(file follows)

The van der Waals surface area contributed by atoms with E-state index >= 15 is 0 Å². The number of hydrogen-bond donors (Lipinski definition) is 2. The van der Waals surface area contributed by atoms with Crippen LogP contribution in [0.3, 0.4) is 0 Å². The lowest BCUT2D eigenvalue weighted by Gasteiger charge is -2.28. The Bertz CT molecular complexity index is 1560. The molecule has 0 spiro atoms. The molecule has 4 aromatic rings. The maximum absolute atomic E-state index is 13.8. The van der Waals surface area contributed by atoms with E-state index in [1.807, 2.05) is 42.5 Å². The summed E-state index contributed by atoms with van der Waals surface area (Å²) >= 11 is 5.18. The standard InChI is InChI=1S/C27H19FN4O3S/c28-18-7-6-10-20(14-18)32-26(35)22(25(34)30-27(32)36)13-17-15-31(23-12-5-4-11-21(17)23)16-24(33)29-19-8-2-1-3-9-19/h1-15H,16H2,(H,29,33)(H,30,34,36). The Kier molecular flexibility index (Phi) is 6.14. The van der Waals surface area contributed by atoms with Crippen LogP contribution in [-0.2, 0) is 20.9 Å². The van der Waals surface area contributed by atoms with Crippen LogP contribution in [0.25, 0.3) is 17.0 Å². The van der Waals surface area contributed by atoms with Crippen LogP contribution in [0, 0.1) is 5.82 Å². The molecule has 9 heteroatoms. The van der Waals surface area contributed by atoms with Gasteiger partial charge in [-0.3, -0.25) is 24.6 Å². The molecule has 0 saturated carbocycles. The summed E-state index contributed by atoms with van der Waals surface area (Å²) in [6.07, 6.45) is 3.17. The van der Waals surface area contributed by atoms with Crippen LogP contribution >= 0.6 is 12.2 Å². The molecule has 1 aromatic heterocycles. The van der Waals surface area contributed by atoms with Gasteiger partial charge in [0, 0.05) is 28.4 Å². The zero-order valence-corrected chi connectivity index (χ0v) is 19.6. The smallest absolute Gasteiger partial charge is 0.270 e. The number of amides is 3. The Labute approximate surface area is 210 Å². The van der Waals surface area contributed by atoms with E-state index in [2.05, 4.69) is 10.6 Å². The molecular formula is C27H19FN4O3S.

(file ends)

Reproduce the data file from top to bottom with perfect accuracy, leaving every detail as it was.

The van der Waals surface area contributed by atoms with E-state index >= 15 is 0 Å². The number of hydrogen-bond donors (Lipinski definition) is 2. The van der Waals surface area contributed by atoms with Crippen LogP contribution in [0.3, 0.4) is 0 Å². The lowest BCUT2D eigenvalue weighted by Gasteiger charge is -2.28. The Bertz CT molecular complexity index is 1560. The molecule has 0 spiro atoms. The molecule has 4 aromatic rings. The maximum absolute atomic E-state index is 13.8. The van der Waals surface area contributed by atoms with E-state index in [1.807, 2.05) is 42.5 Å². The summed E-state index contributed by atoms with van der Waals surface area (Å²) >= 11 is 5.18. The standard InChI is InChI=1S/C27H19FN4O3S/c28-18-7-6-10-20(14-18)32-26(35)22(25(34)30-27(32)36)13-17-15-31(23-12-5-4-11-21(17)23)16-24(33)29-19-8-2-1-3-9-19/h1-15H,16H2,(H,29,33)(H,30,34,36). The Kier molecular flexibility index (Phi) is 6.14. The van der Waals surface area contributed by atoms with Crippen LogP contribution in [-0.2, 0) is 20.9 Å². The van der Waals surface area contributed by atoms with Crippen LogP contribution in [0.25, 0.3) is 17.0 Å². The van der Waals surface area contributed by atoms with Crippen LogP contribution in [0, 0.1) is 5.82 Å². The molecule has 9 heteroatoms. The van der Waals surface area contributed by atoms with Gasteiger partial charge in [-0.3, -0.25) is 24.6 Å². The molecule has 0 saturated carbocycles. The summed E-state index contributed by atoms with van der Waals surface area (Å²) in [6.07, 6.45) is 3.17. The van der Waals surface area contributed by atoms with Crippen LogP contribution >= 0.6 is 12.2 Å². The molecule has 1 aromatic heterocycles. The van der Waals surface area contributed by atoms with Gasteiger partial charge in [0, 0.05) is 28.4 Å². The zero-order valence-corrected chi connectivity index (χ0v) is 19.6. The smallest absolute Gasteiger partial charge is 0.270 e. The number of amides is 3. The Labute approximate surface area is 210 Å². The van der Waals surface area contributed by atoms with E-state index in [2.05, 4.69) is 10.6 Å². The molecular formula is C27H19FN4O3S.